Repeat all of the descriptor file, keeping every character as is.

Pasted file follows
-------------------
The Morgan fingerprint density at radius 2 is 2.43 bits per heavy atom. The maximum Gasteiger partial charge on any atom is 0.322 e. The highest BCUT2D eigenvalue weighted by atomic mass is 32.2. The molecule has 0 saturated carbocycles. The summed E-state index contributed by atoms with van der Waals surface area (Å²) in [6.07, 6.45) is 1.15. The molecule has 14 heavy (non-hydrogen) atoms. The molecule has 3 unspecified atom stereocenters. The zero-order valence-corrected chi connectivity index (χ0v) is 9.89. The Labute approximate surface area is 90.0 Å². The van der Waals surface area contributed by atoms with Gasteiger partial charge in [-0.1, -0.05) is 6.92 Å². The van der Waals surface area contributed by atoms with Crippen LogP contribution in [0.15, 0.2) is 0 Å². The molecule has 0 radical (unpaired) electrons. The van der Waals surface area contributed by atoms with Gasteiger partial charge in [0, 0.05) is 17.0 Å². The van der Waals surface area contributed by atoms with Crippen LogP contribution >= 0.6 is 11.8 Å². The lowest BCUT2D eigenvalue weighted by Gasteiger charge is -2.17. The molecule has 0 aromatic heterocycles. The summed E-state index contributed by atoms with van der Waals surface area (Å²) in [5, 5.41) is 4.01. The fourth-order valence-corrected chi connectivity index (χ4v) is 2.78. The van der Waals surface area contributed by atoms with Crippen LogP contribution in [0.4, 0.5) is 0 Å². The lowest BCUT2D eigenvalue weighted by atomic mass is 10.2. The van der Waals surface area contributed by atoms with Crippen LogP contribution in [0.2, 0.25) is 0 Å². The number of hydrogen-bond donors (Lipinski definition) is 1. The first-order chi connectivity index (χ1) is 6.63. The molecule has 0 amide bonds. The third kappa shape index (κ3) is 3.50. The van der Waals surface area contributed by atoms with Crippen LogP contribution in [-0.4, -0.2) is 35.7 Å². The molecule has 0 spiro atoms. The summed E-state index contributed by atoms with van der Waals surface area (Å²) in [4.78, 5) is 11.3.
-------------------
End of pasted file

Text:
The Morgan fingerprint density at radius 2 is 2.43 bits per heavy atom. The maximum Gasteiger partial charge on any atom is 0.322 e. The highest BCUT2D eigenvalue weighted by atomic mass is 32.2. The molecule has 0 saturated carbocycles. The summed E-state index contributed by atoms with van der Waals surface area (Å²) in [6.07, 6.45) is 1.15. The molecule has 14 heavy (non-hydrogen) atoms. The molecule has 3 unspecified atom stereocenters. The zero-order valence-corrected chi connectivity index (χ0v) is 9.89. The Labute approximate surface area is 90.0 Å². The van der Waals surface area contributed by atoms with Gasteiger partial charge in [-0.1, -0.05) is 6.92 Å². The van der Waals surface area contributed by atoms with Crippen LogP contribution in [0.15, 0.2) is 0 Å². The molecule has 0 radical (unpaired) electrons. The van der Waals surface area contributed by atoms with Gasteiger partial charge in [0, 0.05) is 17.0 Å². The van der Waals surface area contributed by atoms with Crippen LogP contribution >= 0.6 is 11.8 Å². The lowest BCUT2D eigenvalue weighted by Gasteiger charge is -2.17. The molecule has 0 aromatic heterocycles. The summed E-state index contributed by atoms with van der Waals surface area (Å²) in [5, 5.41) is 4.01. The fourth-order valence-corrected chi connectivity index (χ4v) is 2.78. The van der Waals surface area contributed by atoms with Crippen LogP contribution in [0.4, 0.5) is 0 Å². The lowest BCUT2D eigenvalue weighted by atomic mass is 10.2. The van der Waals surface area contributed by atoms with Crippen LogP contribution in [0.2, 0.25) is 0 Å². The number of hydrogen-bond donors (Lipinski definition) is 1. The first-order chi connectivity index (χ1) is 6.63. The molecule has 0 amide bonds. The third kappa shape index (κ3) is 3.50. The van der Waals surface area contributed by atoms with Crippen LogP contribution in [-0.4, -0.2) is 35.7 Å². The molecule has 0 spiro atoms. The summed E-state index contributed by atoms with van der Waals surface area (Å²) in [4.78, 5) is 11.3.